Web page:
Sometimes, especially in the beginning when I still had a mustache, there were more frequent comments, but mostly positive. One woman called to me on the pedestrian crossing, saying that she thought it was great that a man has the courage to wear a skirt! Once a mother came running after me with her three or four-year-old son. The son didn’t dare talk to me, but his mother spoke for him. She said that he thinks it is great that I wear a skirt in public, because he wears skirts at home but doesn’t dare do that in public! These kinds of reactions I have experienced, which was really gratifying! Very rarely there has also been a reaction that was negative in some way, but in two years that happened maybe three times.

J: That’s a really beautiful story, how you can appear as a positive model and you get feedback about that on the streets!

When you talked about your feminist times and your studies, you said that there was a lack of positive male role models and that you found the female role models much more positive. Have you found new role models now because you can identify with them more easily, because you see yourself as a woman and call yourself a woman?

W: I can’t really think of specific individuals. The authors whom I have read and that I liked, I still like, regardless whether they are women or men.

But I just feel more relaxed and free to orient myself according to women as role models, or according to ideas of what is appropriate behavior or interests for women. I don’t need to think at all about whether it is considered appropriate if I do something as a man, because I’m not a man!

In general, I think that men are not challenged enough concerning working on relationships. Men are expected to be concerned with technology, or with control, with earning money, but they are not really expected to concern themselves with complex issues concerning relationships. Women often blame them that they don’t do this, but they are not really prepared from childhood to address such issues.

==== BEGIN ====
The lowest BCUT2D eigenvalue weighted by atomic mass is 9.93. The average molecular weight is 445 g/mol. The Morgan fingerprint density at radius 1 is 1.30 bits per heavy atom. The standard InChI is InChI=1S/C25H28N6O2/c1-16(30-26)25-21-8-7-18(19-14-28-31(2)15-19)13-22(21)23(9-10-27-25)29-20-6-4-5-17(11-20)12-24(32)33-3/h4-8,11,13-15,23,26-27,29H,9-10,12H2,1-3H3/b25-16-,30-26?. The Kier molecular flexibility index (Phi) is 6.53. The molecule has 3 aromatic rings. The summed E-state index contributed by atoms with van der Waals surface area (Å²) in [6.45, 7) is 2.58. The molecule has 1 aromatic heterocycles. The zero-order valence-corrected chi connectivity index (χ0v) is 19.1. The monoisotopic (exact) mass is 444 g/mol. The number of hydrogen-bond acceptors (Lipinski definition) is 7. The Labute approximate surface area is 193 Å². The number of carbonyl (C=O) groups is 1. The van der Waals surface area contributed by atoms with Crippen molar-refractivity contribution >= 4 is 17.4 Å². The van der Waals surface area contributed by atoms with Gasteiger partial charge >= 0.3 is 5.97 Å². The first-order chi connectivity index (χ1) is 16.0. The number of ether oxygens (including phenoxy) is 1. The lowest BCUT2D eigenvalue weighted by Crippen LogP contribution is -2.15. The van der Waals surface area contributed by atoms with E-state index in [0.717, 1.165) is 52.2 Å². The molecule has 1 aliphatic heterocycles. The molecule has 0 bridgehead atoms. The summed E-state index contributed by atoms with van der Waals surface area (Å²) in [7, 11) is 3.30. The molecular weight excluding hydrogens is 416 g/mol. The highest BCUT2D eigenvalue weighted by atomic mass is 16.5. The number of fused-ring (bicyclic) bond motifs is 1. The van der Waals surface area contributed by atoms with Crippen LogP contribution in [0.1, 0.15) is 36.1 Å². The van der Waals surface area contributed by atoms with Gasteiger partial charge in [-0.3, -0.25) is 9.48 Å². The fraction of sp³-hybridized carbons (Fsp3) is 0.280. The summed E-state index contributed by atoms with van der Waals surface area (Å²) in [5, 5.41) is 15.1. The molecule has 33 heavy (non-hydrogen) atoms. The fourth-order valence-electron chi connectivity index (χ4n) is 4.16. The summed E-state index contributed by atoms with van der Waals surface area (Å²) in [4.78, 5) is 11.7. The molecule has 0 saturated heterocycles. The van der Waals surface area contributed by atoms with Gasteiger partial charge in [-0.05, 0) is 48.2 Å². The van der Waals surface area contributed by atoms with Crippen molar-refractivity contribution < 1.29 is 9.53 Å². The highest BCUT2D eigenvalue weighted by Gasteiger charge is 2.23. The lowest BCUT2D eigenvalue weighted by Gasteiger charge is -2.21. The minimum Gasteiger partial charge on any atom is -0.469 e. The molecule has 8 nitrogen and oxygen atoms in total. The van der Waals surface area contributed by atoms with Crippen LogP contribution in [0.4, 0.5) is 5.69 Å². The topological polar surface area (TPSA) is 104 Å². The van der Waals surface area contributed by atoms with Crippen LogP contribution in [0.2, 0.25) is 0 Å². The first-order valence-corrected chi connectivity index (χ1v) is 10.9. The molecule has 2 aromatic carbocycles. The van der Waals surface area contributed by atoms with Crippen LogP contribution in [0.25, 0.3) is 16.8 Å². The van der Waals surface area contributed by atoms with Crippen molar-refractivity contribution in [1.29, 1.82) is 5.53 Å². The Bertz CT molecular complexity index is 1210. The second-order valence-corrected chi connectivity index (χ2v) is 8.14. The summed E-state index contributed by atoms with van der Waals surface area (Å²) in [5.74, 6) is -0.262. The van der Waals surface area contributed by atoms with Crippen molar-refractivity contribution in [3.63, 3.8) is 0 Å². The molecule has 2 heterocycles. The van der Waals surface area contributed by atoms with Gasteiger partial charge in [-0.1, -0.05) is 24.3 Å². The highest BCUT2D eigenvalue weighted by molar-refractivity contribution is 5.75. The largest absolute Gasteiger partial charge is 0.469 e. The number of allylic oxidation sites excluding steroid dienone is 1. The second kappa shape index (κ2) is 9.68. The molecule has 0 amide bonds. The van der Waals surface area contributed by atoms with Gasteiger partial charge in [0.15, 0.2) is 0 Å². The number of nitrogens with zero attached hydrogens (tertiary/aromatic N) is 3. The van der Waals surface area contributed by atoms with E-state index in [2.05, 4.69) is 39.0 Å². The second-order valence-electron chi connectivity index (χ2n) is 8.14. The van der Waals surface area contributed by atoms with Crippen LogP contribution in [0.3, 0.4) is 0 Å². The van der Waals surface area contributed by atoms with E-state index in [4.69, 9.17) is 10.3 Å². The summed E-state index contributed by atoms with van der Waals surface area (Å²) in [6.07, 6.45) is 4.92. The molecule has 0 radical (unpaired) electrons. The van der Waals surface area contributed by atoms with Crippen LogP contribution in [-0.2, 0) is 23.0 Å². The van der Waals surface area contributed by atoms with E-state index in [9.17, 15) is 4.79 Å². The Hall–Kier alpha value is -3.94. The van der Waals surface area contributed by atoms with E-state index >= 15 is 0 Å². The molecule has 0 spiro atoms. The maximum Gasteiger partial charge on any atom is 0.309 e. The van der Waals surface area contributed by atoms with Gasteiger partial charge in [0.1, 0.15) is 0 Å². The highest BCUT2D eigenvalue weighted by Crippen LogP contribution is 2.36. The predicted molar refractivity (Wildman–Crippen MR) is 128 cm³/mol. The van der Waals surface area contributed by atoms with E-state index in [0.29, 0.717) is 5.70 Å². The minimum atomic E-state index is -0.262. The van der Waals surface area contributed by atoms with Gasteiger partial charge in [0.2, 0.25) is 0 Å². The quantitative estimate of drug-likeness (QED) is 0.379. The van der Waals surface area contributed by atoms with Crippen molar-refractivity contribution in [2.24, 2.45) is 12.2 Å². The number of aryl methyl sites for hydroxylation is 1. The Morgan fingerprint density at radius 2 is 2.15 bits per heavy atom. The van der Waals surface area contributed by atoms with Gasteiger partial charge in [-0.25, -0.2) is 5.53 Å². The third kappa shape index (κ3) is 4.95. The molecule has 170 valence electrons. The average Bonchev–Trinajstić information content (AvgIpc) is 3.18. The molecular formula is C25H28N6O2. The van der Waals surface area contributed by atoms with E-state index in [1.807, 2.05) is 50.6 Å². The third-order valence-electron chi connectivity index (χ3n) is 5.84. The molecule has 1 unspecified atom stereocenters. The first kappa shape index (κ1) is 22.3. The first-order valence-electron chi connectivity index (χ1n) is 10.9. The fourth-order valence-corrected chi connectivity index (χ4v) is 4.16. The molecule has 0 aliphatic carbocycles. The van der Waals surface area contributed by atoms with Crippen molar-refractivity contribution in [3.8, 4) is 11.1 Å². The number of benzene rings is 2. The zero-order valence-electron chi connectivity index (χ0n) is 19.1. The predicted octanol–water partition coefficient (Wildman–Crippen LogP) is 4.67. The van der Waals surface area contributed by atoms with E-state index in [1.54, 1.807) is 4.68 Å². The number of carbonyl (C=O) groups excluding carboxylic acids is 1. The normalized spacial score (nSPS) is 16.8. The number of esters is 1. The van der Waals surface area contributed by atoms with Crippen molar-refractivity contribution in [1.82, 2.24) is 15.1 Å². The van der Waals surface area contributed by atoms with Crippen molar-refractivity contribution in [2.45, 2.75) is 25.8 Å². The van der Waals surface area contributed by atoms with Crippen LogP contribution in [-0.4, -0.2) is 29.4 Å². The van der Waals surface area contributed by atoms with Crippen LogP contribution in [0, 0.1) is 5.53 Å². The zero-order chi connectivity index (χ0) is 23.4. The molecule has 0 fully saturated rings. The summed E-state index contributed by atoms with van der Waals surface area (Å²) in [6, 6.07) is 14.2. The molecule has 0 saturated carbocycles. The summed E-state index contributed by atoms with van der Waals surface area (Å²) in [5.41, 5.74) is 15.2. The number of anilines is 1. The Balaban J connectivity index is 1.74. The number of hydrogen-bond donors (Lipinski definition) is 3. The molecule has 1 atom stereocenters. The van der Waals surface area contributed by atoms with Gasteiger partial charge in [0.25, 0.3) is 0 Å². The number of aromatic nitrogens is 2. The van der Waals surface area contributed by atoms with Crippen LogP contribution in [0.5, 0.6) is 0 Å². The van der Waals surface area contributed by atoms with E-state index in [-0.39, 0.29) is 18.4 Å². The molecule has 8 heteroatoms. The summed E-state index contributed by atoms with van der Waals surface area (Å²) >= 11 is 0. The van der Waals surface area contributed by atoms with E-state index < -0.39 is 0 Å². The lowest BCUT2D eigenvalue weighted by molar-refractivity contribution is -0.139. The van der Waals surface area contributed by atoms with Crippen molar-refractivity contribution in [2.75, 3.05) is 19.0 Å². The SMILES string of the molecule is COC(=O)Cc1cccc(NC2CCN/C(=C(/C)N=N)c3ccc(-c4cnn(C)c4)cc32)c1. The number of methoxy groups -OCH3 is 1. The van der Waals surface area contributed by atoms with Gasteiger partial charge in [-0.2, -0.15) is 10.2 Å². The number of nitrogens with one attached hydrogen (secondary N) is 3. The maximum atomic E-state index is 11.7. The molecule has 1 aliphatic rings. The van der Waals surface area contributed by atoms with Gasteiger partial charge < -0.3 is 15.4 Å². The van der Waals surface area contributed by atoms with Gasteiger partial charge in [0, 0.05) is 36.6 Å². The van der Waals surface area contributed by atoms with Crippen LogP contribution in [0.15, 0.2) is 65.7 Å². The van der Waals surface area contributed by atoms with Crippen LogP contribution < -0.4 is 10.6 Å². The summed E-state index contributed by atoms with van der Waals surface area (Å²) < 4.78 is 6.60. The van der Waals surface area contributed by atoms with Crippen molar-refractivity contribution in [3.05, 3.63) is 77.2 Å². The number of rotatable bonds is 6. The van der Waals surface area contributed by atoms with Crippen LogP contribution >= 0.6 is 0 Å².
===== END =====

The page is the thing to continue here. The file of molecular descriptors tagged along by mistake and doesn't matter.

But I find relationship issues to be the really important issues for society. We have more than enough technology but far too little engagement with questions how we can live together better. How can we support each other so that we all can live well? How can we give space for other living things, other species, so that they also can live? All this is complex work on relationships, both concerning ecosystems and human relationships. We have to put enormous work into this. This involves skills that so far women have been educated to acquire more than men.

J: I find that really interesting. You have talked about your becoming a woman as liberation. Is that what you mean, that you feel freer to address issues that you find interesting and that move you?

W: Yes, I find this image of maleness restricting. It is quite simple, one can create a simple world for oneself, in which one let’s say works in a technically oriented job to earn money. If one earns more money, then one is successful. Particularly technically oriented jobs are often paid better than those focusing more on human relationships. But for a person for whom all this is not enough, then this established picture of maleness is restrictive. I actually always told myself, I want to be the best person I can be, and for that maleness or femaleness is really totally irrelevant. But, in some way this image of masculinity is still restrictive. So it’s a liberation for me to say, I am a woman, and I don’t need to waste a single thought on masculinity!

J: Now we have heard a lot about what motivated you personally on your path. Do you understand this as a private matter, your particular path of becoming woman as liberation, or do you also want to use your clothing style, which is always also a message to others, as a conscious message to the world?

W: Yes, with one’s choice of clothing every person communicates something to other people in their environment, that is inescapable. Of course, I don’t know what exactly people read, but they can certainly read that I am not a normal man, let’s say! That perhaps I identify more with being a woman, and that I certainly have no fear to present myself in a way that will be seen as feminine. That I certainly do not consider womanliness to be anything inferior to manliness. It is inescapable that I communicate a lot, and I want to do that. I certainly want to look different from a conventional man!